Recently I posted an entry relating to the Labour Government’s Education Revolution and the responsibility that falls on the shoulders of those writing the new National Curriculum.
Today’s decision by the Independents to side with Labour means that the Revolution will continue for another 3 years at least…
The Macquarie Australian Encyclopaedic Dictionary defines a Revolution as; “(n) 1. a complete overthrow of an established government or political system. 2. a complete or marked change in something.”
So far under the banner of an Educational Revolution; Labour has built new School Halls, Libraries and Covered Outdoor Learning Areas. Nothing about revolutionising education there… same old stuff going on, just in nicer surrounds.
As reported in The Age in August, as part of the second wave of the Education Revolution the Labour government will look to roll our salary bonuses to the top 10% of teachers in Australia. So now we will pay bonuses to teachers who excel at delivering the same old stuff.
The roll out of the National Curriculum has been touted as revolutionising education in Australia.
But surely it only serves to reinforce the antiquated hierarchy of subjects that were the foundation blocks of education during the Industrial Revolution of the 1800s. Maths and English first; the arts and health/physical education much later. This model of education was developed to meet the needs of Universities about 200 years ago. Does this model of education really suit the needs of the 21st Century Student?
But at the very least can we please agree to stop using the term “Revolution” until we have an education system that;
i) Serves to highlight, reinforce and develop the strengths and passions of students.
ii) Ensures an ATAR/HSC/School Cert result is not the only distillation of a student’s educational experience by which career paths or further study options are open or closed.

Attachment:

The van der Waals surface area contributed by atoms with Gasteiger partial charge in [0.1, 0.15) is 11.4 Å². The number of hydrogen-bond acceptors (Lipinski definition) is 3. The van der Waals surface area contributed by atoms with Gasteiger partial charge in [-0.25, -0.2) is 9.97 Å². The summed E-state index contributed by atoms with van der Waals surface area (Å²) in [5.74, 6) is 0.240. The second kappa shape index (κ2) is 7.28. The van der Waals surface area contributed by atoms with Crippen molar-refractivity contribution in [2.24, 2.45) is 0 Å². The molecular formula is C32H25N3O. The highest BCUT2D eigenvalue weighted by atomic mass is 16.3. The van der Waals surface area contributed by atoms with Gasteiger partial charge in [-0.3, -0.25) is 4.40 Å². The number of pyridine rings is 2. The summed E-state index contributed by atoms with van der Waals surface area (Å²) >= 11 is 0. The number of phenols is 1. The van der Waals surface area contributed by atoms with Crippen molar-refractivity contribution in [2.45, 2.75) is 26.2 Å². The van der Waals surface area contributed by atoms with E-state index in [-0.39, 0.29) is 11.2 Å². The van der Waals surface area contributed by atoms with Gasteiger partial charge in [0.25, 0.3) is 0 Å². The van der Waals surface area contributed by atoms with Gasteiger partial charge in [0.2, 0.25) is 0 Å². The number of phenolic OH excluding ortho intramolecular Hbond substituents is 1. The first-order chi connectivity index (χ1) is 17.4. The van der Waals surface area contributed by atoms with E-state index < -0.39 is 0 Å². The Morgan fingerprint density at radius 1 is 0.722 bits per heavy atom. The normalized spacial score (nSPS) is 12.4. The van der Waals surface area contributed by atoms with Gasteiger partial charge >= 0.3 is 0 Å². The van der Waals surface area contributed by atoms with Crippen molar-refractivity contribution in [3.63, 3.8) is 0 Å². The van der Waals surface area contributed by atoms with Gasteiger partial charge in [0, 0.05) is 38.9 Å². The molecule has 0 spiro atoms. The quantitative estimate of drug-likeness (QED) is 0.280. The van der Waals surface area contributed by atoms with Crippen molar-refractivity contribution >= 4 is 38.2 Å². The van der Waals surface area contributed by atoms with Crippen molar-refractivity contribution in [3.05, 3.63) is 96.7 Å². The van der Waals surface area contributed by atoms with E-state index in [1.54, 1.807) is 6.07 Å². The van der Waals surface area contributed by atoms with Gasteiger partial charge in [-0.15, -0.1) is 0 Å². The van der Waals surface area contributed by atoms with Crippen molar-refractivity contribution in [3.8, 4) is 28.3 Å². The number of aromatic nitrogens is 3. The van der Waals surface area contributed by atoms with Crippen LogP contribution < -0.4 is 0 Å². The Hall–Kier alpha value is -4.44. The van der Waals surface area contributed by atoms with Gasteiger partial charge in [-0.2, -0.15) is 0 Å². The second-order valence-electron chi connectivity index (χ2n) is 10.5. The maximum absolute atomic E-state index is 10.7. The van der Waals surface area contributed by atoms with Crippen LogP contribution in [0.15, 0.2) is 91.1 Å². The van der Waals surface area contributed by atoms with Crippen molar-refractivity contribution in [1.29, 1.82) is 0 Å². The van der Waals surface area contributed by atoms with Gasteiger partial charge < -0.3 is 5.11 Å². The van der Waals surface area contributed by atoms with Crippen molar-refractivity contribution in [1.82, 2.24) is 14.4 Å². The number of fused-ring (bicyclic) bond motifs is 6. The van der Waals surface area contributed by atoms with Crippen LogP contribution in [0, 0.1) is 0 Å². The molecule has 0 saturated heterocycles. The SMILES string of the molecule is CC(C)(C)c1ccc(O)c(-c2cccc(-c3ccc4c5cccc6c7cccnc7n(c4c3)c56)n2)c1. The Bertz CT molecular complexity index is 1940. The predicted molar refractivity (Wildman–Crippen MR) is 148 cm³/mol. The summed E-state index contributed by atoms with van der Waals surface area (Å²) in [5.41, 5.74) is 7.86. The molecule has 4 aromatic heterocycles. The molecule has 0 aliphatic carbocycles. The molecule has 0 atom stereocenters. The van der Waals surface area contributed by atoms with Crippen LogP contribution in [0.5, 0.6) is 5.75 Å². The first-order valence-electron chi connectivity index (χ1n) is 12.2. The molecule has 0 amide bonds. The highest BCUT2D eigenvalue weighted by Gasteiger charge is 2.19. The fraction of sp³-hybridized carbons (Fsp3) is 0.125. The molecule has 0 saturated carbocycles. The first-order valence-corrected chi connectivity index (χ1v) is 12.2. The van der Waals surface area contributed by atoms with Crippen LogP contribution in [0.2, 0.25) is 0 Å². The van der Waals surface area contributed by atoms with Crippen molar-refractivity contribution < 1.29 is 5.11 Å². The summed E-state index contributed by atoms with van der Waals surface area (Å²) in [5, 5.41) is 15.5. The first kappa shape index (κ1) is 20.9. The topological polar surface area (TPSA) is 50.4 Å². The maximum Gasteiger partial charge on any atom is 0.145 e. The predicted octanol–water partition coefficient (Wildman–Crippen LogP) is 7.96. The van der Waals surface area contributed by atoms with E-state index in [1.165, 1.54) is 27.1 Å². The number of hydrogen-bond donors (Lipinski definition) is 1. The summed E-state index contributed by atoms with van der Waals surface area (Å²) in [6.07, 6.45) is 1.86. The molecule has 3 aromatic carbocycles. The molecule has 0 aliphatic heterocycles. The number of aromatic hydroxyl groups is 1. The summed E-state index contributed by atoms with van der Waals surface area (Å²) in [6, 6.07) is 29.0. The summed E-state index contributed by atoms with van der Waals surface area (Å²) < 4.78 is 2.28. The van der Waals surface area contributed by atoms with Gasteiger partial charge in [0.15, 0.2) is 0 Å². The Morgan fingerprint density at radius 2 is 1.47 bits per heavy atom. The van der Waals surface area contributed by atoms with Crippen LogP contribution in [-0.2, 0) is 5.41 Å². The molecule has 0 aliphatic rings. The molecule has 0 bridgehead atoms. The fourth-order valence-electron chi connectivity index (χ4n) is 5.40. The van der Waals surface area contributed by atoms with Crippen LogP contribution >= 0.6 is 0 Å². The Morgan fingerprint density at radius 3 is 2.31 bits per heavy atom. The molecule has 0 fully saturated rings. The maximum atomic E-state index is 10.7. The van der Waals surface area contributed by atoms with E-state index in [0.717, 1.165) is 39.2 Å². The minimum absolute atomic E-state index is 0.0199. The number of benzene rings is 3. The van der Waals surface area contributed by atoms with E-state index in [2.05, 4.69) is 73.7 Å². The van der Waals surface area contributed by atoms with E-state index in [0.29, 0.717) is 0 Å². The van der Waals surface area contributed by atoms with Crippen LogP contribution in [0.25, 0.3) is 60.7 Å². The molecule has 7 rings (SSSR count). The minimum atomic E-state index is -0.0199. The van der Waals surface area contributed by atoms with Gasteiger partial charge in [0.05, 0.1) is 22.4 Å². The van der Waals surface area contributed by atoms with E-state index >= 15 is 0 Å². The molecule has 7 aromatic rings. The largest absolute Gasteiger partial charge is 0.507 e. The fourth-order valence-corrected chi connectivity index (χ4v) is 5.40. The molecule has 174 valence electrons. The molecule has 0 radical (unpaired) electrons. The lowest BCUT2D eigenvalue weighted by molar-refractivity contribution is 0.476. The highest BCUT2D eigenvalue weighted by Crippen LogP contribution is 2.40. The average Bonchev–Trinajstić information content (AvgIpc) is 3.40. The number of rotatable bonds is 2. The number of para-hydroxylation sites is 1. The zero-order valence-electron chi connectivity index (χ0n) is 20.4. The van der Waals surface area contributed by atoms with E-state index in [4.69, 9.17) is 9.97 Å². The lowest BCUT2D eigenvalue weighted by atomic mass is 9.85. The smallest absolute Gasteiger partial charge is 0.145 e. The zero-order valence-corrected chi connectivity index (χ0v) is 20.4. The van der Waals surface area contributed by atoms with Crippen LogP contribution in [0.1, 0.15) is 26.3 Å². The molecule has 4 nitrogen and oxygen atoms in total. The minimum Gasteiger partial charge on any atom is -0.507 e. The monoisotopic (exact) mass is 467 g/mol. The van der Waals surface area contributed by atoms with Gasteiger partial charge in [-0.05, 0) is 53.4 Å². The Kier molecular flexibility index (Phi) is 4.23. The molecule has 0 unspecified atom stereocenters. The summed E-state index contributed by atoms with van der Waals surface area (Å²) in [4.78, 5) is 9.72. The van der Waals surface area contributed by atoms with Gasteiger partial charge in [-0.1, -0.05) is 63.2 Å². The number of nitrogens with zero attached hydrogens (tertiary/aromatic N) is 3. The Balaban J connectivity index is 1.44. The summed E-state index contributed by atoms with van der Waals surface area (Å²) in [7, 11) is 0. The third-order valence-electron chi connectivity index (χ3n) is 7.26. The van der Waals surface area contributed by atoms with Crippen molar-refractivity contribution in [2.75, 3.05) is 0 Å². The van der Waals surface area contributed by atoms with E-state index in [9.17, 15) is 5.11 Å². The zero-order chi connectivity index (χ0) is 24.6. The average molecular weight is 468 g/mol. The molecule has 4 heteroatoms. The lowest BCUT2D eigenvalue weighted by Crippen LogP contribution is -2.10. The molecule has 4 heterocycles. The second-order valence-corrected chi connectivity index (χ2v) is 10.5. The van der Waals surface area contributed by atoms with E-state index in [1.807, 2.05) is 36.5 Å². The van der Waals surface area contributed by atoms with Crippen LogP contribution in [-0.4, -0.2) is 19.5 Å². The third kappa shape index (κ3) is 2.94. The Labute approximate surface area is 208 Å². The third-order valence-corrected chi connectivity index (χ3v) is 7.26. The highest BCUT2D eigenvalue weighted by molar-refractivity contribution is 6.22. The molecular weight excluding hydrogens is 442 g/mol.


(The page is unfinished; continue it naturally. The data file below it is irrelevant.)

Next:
iii) Is built around a system that places as much value on an arts student as an academic student.
iv) Rewards creativity rather than restricts it.
Then we may actually see a complete or marked change in education.
Definately a poor attempt at revolution considering so far changes are all superficial and will have little impact on the kids, their learning and their futures. (can you imagine any student saying “in 2010 our school got a new hall, and my teachers were given a pay rise – it opened doors for me and gave me greater opportunities in life!”)… Just wondering out of interest how many teachers are on board with you / agree with you at your school and how many think you’re just kicking up a stink for the sake of it?
I’m lucky I work with a pretty forward thinking staff. Although I’m realistic enough to realise not everyone would agree with me all of the time! But I’m always keen to hear what others think…
Hi Dan, I drove you to the camp today and was inspired by what you are doing, after reading your work I am more so now. I like where you are heading and I would think there are many teachers who would like your thinking also. You will be walking the walk and I support you in your efforts.
I saw Jamie Oliver’s Food revolution and you are the equivalent of what you might call the Emotional Revolution. If you look on my profile at Care2 you will see my comments on “If I were a leader”. Teaching children about emotional awareness is essential for our future. Emotions are our gauge that can bring what we all strive for, they are underdeveloped and mostly unused. You could call it emotionally immaturity. Steve